Forest Hills Diary: The Crisis of Low-Income Housing
Mario Cuomo, a Brooklyn lawyer, has been designated as their candidate for lieutenant governor by a majority of the members of the Democratic State Committee of New York. That, of course, is only a compliment, and a trifling one, unless his choice is ratified in the Democratic primary on September 10. His account of his troubles as mediator between a group of outraged citizens and their mayor appears then, although only by coincidence, as a kind of campaign autobiography. His modesty and his sense, if not of failure, at least of having fallen short make his book a curious and affecting specimen of a genre that normally has very little room in it for reflections as complicated as his.
Cuomo’s diary covers the three months he spent attempting to resolve the quarrel between a city government which proposed to build a housing project for low-income and welfare families in Forest Hills and the organized residents of that middle-class, largely Jewish neighborhood who resisted it. His thoughts are sandwiched between a journalistic preface by Jimmy Breslin and a sociological afterword by Richard Sennett. Each is a model of its method.
Breslin has the journalist’s bent for tragedies with vaguely hopeful endings; he sees Cuomo, not unpersuasively, as that solitary just man whose “lonely, excruciating work” might redeem the city. Sennett draws rather less hope from Cuomo’s experience; he sees it as “a glimpse into what happens when the political machinery in a city ceases to work.” Admire Cuomo though he must, he judges him at the end of his mission “as much defeated by his role as the community is by theirs.” My guess is that Cuomo, while not quite ready to recognize himself entire in either portrait, might lean more to the Sennett than to the Breslin version.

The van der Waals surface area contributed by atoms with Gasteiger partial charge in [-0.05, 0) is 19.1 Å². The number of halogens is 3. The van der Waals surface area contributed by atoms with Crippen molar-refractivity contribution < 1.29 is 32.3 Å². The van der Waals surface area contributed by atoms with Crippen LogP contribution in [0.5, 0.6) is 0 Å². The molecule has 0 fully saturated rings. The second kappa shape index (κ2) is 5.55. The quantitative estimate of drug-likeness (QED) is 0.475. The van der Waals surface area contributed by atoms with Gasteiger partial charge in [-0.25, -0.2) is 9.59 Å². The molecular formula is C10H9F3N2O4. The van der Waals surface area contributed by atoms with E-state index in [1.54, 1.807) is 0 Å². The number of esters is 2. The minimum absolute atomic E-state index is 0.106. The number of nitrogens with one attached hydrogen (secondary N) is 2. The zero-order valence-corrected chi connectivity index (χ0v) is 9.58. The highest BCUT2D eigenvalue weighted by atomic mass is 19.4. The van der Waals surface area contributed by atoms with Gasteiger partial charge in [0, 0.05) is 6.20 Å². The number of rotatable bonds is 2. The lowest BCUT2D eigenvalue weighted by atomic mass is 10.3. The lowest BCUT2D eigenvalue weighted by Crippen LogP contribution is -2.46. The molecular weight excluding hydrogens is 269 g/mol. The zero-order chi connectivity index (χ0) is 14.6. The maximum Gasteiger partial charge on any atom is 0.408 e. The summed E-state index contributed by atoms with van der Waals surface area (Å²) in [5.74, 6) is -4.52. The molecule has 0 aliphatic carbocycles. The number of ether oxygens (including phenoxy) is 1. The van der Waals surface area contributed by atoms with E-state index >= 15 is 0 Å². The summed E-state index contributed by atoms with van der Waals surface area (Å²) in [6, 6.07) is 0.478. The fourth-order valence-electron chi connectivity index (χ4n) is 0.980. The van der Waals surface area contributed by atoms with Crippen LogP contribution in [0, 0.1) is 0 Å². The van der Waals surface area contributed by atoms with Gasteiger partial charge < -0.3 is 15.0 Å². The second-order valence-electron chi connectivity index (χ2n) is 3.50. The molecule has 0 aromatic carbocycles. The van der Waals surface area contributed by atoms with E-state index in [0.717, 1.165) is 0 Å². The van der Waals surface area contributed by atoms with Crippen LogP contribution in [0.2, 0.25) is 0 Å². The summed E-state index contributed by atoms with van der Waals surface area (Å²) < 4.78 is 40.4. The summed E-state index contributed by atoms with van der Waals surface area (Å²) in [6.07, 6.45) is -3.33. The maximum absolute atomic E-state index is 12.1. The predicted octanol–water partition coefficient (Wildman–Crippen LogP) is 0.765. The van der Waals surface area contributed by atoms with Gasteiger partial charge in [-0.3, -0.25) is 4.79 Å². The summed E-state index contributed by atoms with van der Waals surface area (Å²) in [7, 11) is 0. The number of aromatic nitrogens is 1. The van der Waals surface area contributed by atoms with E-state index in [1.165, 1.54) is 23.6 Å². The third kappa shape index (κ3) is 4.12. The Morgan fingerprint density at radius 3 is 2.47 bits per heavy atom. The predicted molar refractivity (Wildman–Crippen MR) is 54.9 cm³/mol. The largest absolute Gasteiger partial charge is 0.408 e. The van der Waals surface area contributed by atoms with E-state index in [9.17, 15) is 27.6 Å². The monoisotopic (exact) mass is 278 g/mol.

Still Cuomo did find a formula which, if it did not resolve, at least concluded the quarrel; and yet when the mayor called to thank him, he had trouble thinking of a response, because he wasn’t certain whether he had been right or wrong. Sennett and Breslin are right to admire him; it is difficult not to care about the future of any public man who when being congratulated for a success isn’t sure that it was not a failure.
When Mario Cuomo came to Forest Hills in 1972, it was already too late for a redeemer. Six years before, the city’s Board of Estimate had approved a plan to build 840 units of a low-income housing project there. Low-income housing translates as black, young, and poor; and Forest Hills, if it boasts few remnants of fashion except the West Side Tennis Club, is white and middle class.
This planned incursion of the under-privileged had been largely dictated by the federal government’s transient interest in social integration. In 1965, the Department of Housing and Urban Development had made it a condition that any city seeking federal housing grants demonstrate its readiness to use a portion of the money to build…
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